DIY Justice

In Oregon, The Man lets you be The Man, too. Here's how to play traffic cop.

On a cold afternoon last December, Brion Barnett was riding his Univega bicycle home along a two-lane, tree-lined street off Southwest Scholls Ferry Road in Beaverton, where he works as a city engineer.

Dusk was approaching. Barnett's tail light blinked as he pedaled along at about 24 mph. A few cars passed, taking care to give him room. As he approached an intersection, he heard another car approaching from behind.

It was a silver BMW. As it passed—very slowly—the passenger-side mirror struck Barnett's elbow. "It scared the bejeezus out of me, but there was no actual physical damage," Barnett says. "I'm lit up like a Christmas tree, so for him to not see me, I find it hard to believe."

There were no witnesses. But the driver later told police that he had "noticed traffic backed up due to a lone bicyclist riding out in the roadway."

Barnett memorized the BMW's license plate number. The next day, he called Portland's most prominent "bike lawyer," Ray Thomas, and asked what could be done.

Most bad roadside encounters either pass without consequence or escalate into road rage. But Thomas educated Barnett about a state law so obscure many cops don't know it exists—Oregon Revised Statute 153.058, "Initiation of violation proceeding by private party." Write that down. You might want to use it.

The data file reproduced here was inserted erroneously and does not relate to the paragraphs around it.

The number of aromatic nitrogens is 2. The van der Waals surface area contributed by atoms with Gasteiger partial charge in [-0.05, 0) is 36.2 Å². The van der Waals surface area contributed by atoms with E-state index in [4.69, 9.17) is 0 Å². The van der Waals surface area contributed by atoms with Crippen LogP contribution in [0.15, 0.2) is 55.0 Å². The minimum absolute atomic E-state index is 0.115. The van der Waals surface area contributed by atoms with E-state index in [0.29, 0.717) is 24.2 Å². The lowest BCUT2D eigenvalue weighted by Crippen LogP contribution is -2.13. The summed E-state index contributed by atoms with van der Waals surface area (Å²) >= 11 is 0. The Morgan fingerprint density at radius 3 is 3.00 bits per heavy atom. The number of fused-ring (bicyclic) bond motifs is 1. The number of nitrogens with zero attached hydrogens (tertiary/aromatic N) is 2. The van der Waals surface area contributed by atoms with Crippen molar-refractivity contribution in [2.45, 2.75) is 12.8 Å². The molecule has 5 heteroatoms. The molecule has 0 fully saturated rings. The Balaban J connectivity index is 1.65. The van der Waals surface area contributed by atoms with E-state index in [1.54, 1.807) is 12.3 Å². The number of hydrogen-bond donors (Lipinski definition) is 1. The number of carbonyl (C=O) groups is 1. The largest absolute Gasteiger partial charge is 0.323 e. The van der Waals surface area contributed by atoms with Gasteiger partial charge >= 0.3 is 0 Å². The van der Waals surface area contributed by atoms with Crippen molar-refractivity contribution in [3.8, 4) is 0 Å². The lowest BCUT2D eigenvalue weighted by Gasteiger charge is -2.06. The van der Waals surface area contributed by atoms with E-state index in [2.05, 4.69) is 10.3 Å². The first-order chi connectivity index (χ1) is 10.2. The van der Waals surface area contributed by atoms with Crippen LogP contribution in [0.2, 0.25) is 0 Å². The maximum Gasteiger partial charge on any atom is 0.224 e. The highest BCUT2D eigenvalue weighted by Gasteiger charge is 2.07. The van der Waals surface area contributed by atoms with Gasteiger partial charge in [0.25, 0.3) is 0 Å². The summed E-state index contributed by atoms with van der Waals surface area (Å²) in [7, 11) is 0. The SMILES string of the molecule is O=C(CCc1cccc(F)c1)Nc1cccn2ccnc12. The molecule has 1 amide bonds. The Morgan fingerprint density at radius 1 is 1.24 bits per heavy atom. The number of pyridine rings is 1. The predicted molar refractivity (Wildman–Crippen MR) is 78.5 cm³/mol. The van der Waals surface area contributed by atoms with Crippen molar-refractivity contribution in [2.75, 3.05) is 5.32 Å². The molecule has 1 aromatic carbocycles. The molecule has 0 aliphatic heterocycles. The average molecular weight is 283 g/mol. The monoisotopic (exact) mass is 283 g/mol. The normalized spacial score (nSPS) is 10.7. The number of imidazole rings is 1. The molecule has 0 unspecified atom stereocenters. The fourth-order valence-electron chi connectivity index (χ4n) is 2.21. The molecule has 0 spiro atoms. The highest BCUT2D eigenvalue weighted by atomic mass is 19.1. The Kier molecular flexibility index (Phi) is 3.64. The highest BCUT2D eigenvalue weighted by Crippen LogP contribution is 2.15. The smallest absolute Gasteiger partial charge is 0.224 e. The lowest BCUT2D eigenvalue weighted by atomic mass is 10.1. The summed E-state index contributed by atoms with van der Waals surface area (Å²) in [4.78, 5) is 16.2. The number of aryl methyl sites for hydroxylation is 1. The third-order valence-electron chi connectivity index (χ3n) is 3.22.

"It's the only statute I'm aware of, in any state, that allows a citizen to become a traffic cop," says Thomas. "It can be used by a driver against a cyclist, a cyclist against a driver, in boating cases, in hunting cases—it really levels the playing field."

Thomas figured the driver could be cited for "unsafe passing on the left." So Barnett made an appointment with the Washington County Sheriff's Office, filed a written complaint against the BMW's owner, Eric Janoe, and asked that he be served with a citation. The police were required to follow up. Five months and one court appearance later, Janoe was fined $242. Barnett says he wanted the driver to know that "there's room in the road to share. It wasn't to be an A-hole and say, 'Hey hey, you got a $240 ticket.'"

Another Thomas client, Jeff Mandel, used the DIY ticket law against the driver who hit his wife, Yifang Qian, as she walked across West Burnside Street. In July, a judge found 73-year-old Duck Soon Paik guilty of failure to stop for a pedestrian, but not guilty of careless driving. Her ticket came to $209. "I think if we did it again, we probably would've got her on both counts," Mandel says.

Just got swiped?

Write down everything you remember. You have six months to issue a citation. Download Thomas' how-to guide. Read it.

Also download an Oregon Uniform Traffic Citation form. If there was an accident, call the police officer who responded. Otherwise call the police non-emergency line, 823-3333. Tell them what you want to do. "Many times…they don't know what the hell you're talking about," Thomas says.

Persevere. Once you find a helpful officer, they'll have you swear to a summary complaint. (Don't lie.) Then out goes a summons. Eventually, a court date will be set. (Don't miss it.)

WWeek 2015

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